The digital transformation of 5G will have profound implications on how future military (and by proxy – cyber) conflicts are fought. They are likely to be more data-intense and utilize sophisticated computing, communications, intelligence, surveillance, and reconnaissance systems. Thus, the ongoing 5G development and implementation is a matter of national and NATO-wide security. New capabilities will, in turn, create more vulnerabilities. The war in Ukraine offers a glimpse of what this new military landscape might look like and what we can learn from it.
Tomass Pildegovičs (Senior Expert, NATO Strategic Communications Centre of Excellence, further in the article referred to as NATO StratCom COE) in collaboration with Gundars Bergmanis-Korāts (Senior Expert, NATO StratCom COE) and Adele Pužule (Legal Assistant, NATO StratCom COE) offered some insight on why this is such a pivotal topic in the current geopolitical situation.
Assessing the risk of future networks
The implementation of 5G points towards an ever-deeper digitalization. Companies and governments will want to take advantage of this cutting-edge digital infrastructure. However, the question is: how to adopt 5G in a way that it becomes a technological boon rather than Achilles’ heel? NATO StratCom COE experts “are sure that digital platforms are and will be one of the key battlegrounds of future warfare.”
In this context, it is crucial to identify and mitigate any security concerns associated with the new network. According to NATO StratCom COE experts, it involves a pragmatic risk assessment “through the prism of regulations, resilience, and literacy”.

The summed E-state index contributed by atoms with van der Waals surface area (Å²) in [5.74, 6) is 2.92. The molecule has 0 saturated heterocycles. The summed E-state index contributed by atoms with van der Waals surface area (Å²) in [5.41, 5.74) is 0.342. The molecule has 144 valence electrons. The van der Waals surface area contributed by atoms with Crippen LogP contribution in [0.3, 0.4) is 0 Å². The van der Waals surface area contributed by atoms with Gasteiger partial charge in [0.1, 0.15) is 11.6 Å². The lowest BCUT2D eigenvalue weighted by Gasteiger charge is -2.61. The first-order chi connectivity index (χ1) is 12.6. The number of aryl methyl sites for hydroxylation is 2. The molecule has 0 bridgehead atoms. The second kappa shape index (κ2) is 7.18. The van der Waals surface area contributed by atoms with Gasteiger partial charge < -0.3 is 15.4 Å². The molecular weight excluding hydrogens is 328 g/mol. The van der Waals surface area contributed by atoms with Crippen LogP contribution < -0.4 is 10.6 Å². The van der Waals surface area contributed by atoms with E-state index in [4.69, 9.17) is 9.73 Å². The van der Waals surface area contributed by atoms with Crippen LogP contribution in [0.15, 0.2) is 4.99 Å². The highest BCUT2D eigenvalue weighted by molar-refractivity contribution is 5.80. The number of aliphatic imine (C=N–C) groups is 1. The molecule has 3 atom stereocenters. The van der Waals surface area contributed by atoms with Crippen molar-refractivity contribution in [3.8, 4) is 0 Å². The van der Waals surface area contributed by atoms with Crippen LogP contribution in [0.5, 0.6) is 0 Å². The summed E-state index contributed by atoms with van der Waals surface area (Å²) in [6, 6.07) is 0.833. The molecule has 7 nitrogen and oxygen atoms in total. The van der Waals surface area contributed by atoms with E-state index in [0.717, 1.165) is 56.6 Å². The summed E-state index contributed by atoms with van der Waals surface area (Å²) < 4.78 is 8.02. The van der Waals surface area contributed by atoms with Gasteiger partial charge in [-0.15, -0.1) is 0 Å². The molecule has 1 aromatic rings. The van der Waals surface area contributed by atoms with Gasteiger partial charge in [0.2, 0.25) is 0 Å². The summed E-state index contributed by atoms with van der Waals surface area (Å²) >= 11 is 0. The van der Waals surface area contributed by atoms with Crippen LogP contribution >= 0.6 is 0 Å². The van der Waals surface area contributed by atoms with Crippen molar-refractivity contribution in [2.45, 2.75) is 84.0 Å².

The Russian invasion of Ukraine has lent particular importance and urgency to this topic. Baltic countries, Russia’s neighbors, have a good reason to be diligent about digital resilience. Back in 2007, Estonia experienced a serious cyber attack, which paralyzed the online services of the government, banks, and media outlets. This led the government to implement considerable cyber defence measures.
With the Kremlin’s rhetoric becoming more aggressive and our services and communications becoming more digitalized, the potential risk scenarios are likely to multiply.
Communication infrastructure – lessons from Ukraine
According to NATO StratCom COE experts, the war in Ukraine represents an important moment in the global development of 5G. We have seen increasing efforts in fostering collaboration between governments and the private sector. Before the war, Russia was able to kickstart its 5G development thanks to the infrastructure provided by various Scandinavian companies. Now, these companies have pulled out of the country due to the sanctions. The relatively isolated position of Russia perhaps presents an “arms race” scenario – since they have announced a plan to skip the 5G phase altogether and implement a 6G network instead.
It remains to be seen to what extent these ambitions can be realized. Political isolation rarely presents a fertile ground for innovation. Will Russia find a way to acquire the resources which were previously provided by the West? Experts think that they potentially could be “left without cutting-edge technological innovation that, no doubt, could enhance their military capabilities.”